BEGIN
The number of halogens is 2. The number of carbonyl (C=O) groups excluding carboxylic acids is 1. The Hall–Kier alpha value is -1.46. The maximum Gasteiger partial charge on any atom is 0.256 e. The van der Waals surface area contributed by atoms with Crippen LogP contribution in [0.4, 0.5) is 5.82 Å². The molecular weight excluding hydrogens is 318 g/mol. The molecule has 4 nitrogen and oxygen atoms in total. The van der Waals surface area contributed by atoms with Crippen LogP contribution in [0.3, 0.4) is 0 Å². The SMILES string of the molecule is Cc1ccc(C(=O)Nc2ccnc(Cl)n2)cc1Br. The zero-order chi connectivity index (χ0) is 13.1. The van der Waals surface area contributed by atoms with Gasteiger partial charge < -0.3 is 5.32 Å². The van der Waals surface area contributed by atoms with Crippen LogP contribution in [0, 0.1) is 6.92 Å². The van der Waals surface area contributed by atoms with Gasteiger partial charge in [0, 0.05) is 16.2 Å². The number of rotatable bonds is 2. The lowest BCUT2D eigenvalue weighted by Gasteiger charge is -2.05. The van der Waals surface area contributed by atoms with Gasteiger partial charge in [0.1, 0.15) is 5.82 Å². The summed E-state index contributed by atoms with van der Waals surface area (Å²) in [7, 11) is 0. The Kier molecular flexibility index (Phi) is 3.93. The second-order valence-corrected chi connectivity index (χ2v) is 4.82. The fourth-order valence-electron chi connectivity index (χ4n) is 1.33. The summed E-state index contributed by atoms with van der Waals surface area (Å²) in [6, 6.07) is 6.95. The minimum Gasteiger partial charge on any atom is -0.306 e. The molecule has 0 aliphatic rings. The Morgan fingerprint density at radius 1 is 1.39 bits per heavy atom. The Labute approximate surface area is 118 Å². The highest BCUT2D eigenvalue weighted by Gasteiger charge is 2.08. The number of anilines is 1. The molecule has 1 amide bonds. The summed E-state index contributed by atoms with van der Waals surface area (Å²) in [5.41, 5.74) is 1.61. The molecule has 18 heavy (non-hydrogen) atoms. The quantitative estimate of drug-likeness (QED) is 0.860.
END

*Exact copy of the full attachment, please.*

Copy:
The number of halogens is 2. The number of carbonyl (C=O) groups excluding carboxylic acids is 1. The Hall–Kier alpha value is -1.46. The maximum Gasteiger partial charge on any atom is 0.256 e. The van der Waals surface area contributed by atoms with Crippen LogP contribution in [0.4, 0.5) is 5.82 Å². The molecular weight excluding hydrogens is 318 g/mol. The molecule has 4 nitrogen and oxygen atoms in total. The van der Waals surface area contributed by atoms with Crippen LogP contribution in [0.3, 0.4) is 0 Å². The SMILES string of the molecule is Cc1ccc(C(=O)Nc2ccnc(Cl)n2)cc1Br. The zero-order chi connectivity index (χ0) is 13.1. The van der Waals surface area contributed by atoms with Gasteiger partial charge < -0.3 is 5.32 Å². The van der Waals surface area contributed by atoms with Crippen LogP contribution in [0, 0.1) is 6.92 Å². The van der Waals surface area contributed by atoms with Gasteiger partial charge in [0, 0.05) is 16.2 Å². The number of rotatable bonds is 2. The lowest BCUT2D eigenvalue weighted by Gasteiger charge is -2.05. The van der Waals surface area contributed by atoms with Gasteiger partial charge in [0.1, 0.15) is 5.82 Å². The summed E-state index contributed by atoms with van der Waals surface area (Å²) in [7, 11) is 0. The Kier molecular flexibility index (Phi) is 3.93. The second-order valence-corrected chi connectivity index (χ2v) is 4.82. The fourth-order valence-electron chi connectivity index (χ4n) is 1.33. The summed E-state index contributed by atoms with van der Waals surface area (Å²) in [6, 6.07) is 6.95. The minimum Gasteiger partial charge on any atom is -0.306 e. The molecule has 0 aliphatic rings. The Morgan fingerprint density at radius 1 is 1.39 bits per heavy atom. The Labute approximate surface area is 118 Å². The highest BCUT2D eigenvalue weighted by Gasteiger charge is 2.08. The number of anilines is 1. The molecule has 1 amide bonds. The summed E-state index contributed by atoms with van der Waals surface area (Å²) in [5.41, 5.74) is 1.61. The molecule has 18 heavy (non-hydrogen) atoms. The quantitative estimate of drug-likeness (QED) is 0.860.